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Giving peace a chance? Global donors miss opportunities offered by health initiatives

10.04.2006


With World Health Day being celebrated today (7th April), significant opportunities to help bring lasting peace to countries previously torn by civil war - through re-building and improving their local health systems - are largely being missed by the world’s major aid donors, according to important new research funded by the Economic and Social Research Council (ESRC).



Health is increasingly an international matter, with foreign policy and security implications. But issues are too often portrayed only as threats, says Professor Colin McInnes, of the Centre for Health and International Relations, University of Wales, Aberystwyth, who led a joint study with the London School of Hygiene and Tropical Medicine.

He points to continuing concerns in the UK, for instance, about the country’s vulnerability to threats such as ‘Bird flu’, SARS and bio-terrorism. Professor McInnes said: “The HIV/Aids pandemic, famine and the health effects of wars and natural disasters kill millions and are the targets for significant amounts of international aid and charitable giving.


“Our study looked at whether directing attention to health could instead be a source of potential benefit. We examined whether it is possible to focus on health to contribute to security, rather than just responding to threats.”

The project, which included close examination of post-conflict experiences in Sierra Leone, Croatia, Kosovo and South Africa, argues that health initiatives can help create a stable and lasting peace in different ways as the country moves from immediate relief to longer-term development.

Research colleague, Dr Simon Rushton, said: “From our work it is clear that addressing the healthcare infrastructure in societies recovering from conflict is important in two ways – the benefits for health, which are self evident; and the potential to contribute to creating a stable and lasting peace, which is much more challenging.”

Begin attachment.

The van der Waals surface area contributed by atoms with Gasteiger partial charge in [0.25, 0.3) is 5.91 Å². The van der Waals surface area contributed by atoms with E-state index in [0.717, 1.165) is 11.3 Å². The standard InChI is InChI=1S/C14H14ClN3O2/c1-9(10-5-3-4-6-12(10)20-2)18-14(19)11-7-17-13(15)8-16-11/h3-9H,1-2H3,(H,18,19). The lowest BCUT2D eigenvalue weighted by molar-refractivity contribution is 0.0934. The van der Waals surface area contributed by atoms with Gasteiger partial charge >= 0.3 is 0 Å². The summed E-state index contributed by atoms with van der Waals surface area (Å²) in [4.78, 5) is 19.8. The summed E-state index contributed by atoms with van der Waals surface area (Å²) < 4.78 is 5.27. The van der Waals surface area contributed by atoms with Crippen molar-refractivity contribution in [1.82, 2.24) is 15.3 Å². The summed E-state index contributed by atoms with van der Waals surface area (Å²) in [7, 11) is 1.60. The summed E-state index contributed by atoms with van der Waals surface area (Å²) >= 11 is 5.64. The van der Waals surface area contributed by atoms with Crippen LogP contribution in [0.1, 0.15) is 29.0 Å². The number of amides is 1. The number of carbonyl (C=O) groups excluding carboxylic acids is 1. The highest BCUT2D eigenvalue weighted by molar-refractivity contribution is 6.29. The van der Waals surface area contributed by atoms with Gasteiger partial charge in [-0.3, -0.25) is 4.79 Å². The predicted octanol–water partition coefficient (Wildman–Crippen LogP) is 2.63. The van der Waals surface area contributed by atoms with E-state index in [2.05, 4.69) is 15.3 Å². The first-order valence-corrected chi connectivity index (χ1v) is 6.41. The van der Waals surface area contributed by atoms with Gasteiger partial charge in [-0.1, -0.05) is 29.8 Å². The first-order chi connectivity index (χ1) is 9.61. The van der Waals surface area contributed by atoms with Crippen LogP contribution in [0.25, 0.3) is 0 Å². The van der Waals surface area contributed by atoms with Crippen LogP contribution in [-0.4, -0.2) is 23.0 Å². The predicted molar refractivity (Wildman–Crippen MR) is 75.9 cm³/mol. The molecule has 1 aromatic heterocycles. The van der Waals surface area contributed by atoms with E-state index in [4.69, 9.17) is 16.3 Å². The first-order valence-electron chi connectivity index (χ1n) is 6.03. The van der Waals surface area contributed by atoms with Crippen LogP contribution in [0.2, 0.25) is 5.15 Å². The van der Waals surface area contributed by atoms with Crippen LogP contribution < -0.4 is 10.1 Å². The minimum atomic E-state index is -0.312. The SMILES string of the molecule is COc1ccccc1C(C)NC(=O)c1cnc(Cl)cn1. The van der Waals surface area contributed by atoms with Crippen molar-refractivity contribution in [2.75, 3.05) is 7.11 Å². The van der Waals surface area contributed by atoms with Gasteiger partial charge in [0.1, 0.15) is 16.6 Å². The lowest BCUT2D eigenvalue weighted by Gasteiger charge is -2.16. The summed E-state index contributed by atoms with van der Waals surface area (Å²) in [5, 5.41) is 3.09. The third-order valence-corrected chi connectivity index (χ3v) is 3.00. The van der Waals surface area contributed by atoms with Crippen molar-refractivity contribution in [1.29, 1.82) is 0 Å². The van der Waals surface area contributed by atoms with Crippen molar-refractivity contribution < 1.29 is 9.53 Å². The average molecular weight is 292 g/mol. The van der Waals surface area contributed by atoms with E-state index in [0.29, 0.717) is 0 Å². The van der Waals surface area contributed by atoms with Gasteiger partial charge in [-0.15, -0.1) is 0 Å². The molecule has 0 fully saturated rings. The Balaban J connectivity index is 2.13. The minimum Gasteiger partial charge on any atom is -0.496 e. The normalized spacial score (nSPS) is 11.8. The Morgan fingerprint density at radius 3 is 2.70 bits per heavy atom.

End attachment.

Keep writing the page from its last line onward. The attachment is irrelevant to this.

The report says there have been some attempts to work along these lines, such as the World Health Organisation’s ‘Health as a Bridge for Peace’ programme. But the study found that this tends to be ad hoc, under funded and patchy.

In the UK, the Government’s Department for International Development does a lot of work on post-conflict reconstruction in the health sector. However, according to the study, generally it does not link this to any systematic attempt at improving the chances of a lasting peace.

The report points out that at national level, providing services – including health – can help governments increase their popularity, reduce alienation from society, and show that they are acting in the interests of all the people.
Professor McInnes said: “Clearly, what happens in the health sector can have a positive impact upon society more widely.”

At a lower level, during reconstruction in war-torn countries, the report says that it is important to work to reduce tensions within the health sector. For example, services being available to some ethnic groups but not others can often cause increased tensions. Similarly, segregation can be an issue - where some facilities, for example hospitals, are used by just one group.

Dr Rushton added: “Chances to have a positive effect on peace and security are being missed. Governments and other international donors need to understand this better, and create programmes to take more advantage of the links between the health sector and peace”.

Alexandra Saxon | alfa
Further information:
http://www.esrc.ac.uk

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